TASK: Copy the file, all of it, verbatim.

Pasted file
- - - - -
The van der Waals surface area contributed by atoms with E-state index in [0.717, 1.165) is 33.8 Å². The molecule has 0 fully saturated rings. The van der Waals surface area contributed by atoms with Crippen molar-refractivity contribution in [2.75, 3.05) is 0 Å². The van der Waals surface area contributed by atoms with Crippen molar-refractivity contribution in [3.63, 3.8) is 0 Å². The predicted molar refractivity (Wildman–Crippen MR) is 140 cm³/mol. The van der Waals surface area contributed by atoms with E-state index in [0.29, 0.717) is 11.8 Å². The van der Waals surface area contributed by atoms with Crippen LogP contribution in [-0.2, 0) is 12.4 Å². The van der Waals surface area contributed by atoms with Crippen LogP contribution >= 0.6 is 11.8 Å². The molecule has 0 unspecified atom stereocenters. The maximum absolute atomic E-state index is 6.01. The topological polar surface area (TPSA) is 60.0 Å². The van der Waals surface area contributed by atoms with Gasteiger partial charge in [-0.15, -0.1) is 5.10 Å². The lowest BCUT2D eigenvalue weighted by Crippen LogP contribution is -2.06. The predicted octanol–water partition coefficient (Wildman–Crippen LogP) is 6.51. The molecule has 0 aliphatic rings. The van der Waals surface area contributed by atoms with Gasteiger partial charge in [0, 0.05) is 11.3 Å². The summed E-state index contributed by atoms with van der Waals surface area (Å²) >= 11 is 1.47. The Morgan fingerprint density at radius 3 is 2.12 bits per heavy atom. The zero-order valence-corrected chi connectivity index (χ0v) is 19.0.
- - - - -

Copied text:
The van der Waals surface area contributed by atoms with E-state index in [0.717, 1.165) is 33.8 Å². The molecule has 0 fully saturated rings. The van der Waals surface area contributed by atoms with Crippen molar-refractivity contribution in [2.75, 3.05) is 0 Å². The van der Waals surface area contributed by atoms with Crippen molar-refractivity contribution in [3.63, 3.8) is 0 Å². The predicted molar refractivity (Wildman–Crippen MR) is 140 cm³/mol. The van der Waals surface area contributed by atoms with E-state index in [0.29, 0.717) is 11.8 Å². The van der Waals surface area contributed by atoms with Crippen LogP contribution in [-0.2, 0) is 12.4 Å². The van der Waals surface area contributed by atoms with Crippen LogP contribution >= 0.6 is 11.8 Å². The molecule has 0 unspecified atom stereocenters. The maximum absolute atomic E-state index is 6.01. The topological polar surface area (TPSA) is 60.0 Å². The van der Waals surface area contributed by atoms with Gasteiger partial charge in [-0.15, -0.1) is 5.10 Å². The lowest BCUT2D eigenvalue weighted by Crippen LogP contribution is -2.06. The predicted octanol–water partition coefficient (Wildman–Crippen LogP) is 6.51. The molecule has 0 aliphatic rings. The van der Waals surface area contributed by atoms with Gasteiger partial charge in [0, 0.05) is 11.3 Å². The summed E-state index contributed by atoms with van der Waals surface area (Å²) >= 11 is 1.47. The Morgan fingerprint density at radius 3 is 2.12 bits per heavy atom. The zero-order valence-corrected chi connectivity index (χ0v) is 19.0.